Score: 3-0

Number 4. When Debt Makes Buffett Nervous

The book states that “…companies with a durable competitive advantage typically have long-term debt burdens of fewer than five times current net earnings.” Let’s look at the debt-to-equity ratio using the formula of total liabilities divided by shareholders’ equity. Looking back at 2010-2012 again with data courtesy of Yahoo! Finance, we receive the following information:

Year Total Liabilities Shareholders’ Equity Debt-to-Equity
2010 $27,392,000 $47,791,000 .573
2011 $39,756,000 $76,615,000 .518
2012 $57,854,000 $118,210,000 .489

This data shows that not only does Apple have a low debt-to-equity ratio, but it also steadily decreases the ratio as liabilities and equity increases over this period.

This is one of the sections that I feel could be slightly subjective because the book didn’t state what an ideal debt-to-equity ratio would be. However, I feel that this is still a good showing.

Score: 4-0

Number 5. The Right Kind of Competitive Product or Service

The book advises asking yourself the following questions: “Is the product that kind that stores have to carry to be in business? Would the businesses that carry this kind of product be losing sales if they didn’t carry this particular brand-name product?” The idea is to find a business/product that consumers are continuously in need of, not one they buy once in their lifetime.

Producing a competitive product is what made Apple truly shine over the years! Apple is now a household name because of the products made such as the iPod, iPhone, iPad, and Macbook are the biggest selling products at this time. This begs the question of who are the biggest competitors to Apple’s legacy? The answer guides me to Samsung (SSNLF.PK), Google (GOOG), Microsoft (MSFT). Samsung and Google are competitors of the iPhone as Microsoft is the competitor of Apple’s operating system platform.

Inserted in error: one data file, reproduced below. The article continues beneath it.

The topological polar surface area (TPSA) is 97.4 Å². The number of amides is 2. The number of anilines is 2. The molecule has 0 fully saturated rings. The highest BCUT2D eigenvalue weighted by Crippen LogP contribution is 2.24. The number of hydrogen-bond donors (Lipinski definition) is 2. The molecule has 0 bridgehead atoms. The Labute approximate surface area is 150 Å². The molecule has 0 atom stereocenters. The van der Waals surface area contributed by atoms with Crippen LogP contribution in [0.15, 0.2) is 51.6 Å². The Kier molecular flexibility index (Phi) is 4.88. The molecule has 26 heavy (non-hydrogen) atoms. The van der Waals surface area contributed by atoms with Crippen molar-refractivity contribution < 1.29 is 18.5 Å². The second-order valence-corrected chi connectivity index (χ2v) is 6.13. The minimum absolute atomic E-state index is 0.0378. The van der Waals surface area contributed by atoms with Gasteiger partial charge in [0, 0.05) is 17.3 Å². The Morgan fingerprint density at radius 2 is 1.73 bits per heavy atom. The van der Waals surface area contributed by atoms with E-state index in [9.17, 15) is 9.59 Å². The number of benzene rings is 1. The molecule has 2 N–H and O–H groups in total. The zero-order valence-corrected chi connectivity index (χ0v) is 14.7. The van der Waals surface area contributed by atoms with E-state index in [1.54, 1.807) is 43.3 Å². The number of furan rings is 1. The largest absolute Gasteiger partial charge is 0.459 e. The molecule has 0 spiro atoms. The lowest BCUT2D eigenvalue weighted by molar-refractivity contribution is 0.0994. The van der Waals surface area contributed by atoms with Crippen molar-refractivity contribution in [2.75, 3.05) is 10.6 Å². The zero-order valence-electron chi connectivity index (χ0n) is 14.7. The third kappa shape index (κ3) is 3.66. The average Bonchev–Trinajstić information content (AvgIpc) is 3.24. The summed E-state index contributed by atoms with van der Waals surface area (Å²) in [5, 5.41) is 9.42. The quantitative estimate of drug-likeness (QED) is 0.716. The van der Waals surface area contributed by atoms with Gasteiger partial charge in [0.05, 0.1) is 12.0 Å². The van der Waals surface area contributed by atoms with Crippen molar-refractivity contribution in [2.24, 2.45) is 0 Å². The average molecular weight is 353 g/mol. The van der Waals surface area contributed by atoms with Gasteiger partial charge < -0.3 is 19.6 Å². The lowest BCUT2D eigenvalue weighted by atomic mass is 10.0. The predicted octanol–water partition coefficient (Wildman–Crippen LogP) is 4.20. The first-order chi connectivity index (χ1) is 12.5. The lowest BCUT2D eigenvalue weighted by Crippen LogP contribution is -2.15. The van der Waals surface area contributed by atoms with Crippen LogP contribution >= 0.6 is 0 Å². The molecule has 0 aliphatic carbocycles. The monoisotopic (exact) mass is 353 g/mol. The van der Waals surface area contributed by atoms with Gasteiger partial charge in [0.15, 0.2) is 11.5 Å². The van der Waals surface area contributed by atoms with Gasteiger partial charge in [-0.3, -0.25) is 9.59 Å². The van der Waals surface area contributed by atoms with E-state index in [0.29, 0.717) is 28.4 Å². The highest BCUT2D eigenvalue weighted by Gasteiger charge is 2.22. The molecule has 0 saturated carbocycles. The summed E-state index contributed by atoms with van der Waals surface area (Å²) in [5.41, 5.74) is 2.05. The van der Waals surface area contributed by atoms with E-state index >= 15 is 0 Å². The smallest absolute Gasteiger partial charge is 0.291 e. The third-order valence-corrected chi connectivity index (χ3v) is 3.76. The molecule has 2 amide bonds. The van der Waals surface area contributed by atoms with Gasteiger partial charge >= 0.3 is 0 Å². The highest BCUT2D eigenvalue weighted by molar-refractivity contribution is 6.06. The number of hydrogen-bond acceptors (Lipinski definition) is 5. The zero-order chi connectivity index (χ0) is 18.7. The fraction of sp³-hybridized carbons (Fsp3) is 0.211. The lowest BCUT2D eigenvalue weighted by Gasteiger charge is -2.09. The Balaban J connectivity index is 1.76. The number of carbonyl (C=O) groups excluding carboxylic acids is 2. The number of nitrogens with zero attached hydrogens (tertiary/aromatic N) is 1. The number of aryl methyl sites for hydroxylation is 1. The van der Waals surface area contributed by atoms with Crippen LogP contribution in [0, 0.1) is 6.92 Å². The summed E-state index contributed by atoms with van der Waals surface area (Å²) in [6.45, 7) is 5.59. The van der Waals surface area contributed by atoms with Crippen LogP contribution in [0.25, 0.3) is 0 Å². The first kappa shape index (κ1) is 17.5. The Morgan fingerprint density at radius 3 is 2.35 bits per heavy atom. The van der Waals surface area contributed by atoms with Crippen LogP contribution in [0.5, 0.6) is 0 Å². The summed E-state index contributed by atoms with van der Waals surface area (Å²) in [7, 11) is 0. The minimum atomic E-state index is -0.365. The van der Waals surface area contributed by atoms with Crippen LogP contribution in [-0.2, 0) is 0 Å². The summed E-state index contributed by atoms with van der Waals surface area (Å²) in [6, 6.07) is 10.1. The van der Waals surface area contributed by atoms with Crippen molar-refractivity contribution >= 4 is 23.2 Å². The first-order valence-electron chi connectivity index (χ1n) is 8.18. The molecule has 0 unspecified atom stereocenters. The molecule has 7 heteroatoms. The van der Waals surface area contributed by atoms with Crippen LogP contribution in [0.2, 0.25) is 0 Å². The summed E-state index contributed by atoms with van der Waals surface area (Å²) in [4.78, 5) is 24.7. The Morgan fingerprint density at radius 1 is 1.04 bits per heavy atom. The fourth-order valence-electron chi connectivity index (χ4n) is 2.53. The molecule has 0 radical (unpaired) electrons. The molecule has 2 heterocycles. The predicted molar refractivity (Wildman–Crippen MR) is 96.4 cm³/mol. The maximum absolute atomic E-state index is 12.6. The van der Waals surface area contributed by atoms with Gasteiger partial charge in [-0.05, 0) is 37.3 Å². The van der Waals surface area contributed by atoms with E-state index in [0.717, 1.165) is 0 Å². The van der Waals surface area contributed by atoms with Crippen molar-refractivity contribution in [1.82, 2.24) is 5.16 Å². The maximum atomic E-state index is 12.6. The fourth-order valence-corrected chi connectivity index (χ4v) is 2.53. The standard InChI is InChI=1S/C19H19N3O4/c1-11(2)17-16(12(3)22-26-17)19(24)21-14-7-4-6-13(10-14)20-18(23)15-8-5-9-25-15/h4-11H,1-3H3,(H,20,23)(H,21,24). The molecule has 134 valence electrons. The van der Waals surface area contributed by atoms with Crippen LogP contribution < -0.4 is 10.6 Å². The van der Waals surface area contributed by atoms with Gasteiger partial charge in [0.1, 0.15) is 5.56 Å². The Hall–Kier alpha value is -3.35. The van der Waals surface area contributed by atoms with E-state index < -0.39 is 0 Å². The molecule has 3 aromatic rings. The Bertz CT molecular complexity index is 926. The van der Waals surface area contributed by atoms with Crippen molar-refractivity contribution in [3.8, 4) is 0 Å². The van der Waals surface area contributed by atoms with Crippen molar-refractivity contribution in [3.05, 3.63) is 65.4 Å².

The competitive advantage comes from putting out newer models and versions of software or products. The demand for the newer, sexier, smaller, and more technologically heavy product will remain consistent.

Score: 5-0

Number 6. How Organized Labor Can Hurt Your Investment

Seldom will you find a durable-competitive-advantage company with an organized labor force.

In 2011, the (unofficial) Apple Retail Workers Union was established to represent the retail employees. This initiative was started by Cory Moll, who departed from Apple in April 2013. The union was established for the same reasons that most other unions battling corporations are established: better wages, benefits, and promotability. In response to the creation of this union, the administration has required all retail managers to undergo “union awareness” training to learn more about attempts by employees to unionize.

While a labor union isn’t the worst thing to happen to a big company like Apple, depending on the relationship between the labor and management, a union could be crippling. In my research of the interactions between Apple and the Apple Retail Workers Union, I couldn’t find any evidence of anything that would cripple Apple’s ability to remain profitable and continue to manufacture competitive products.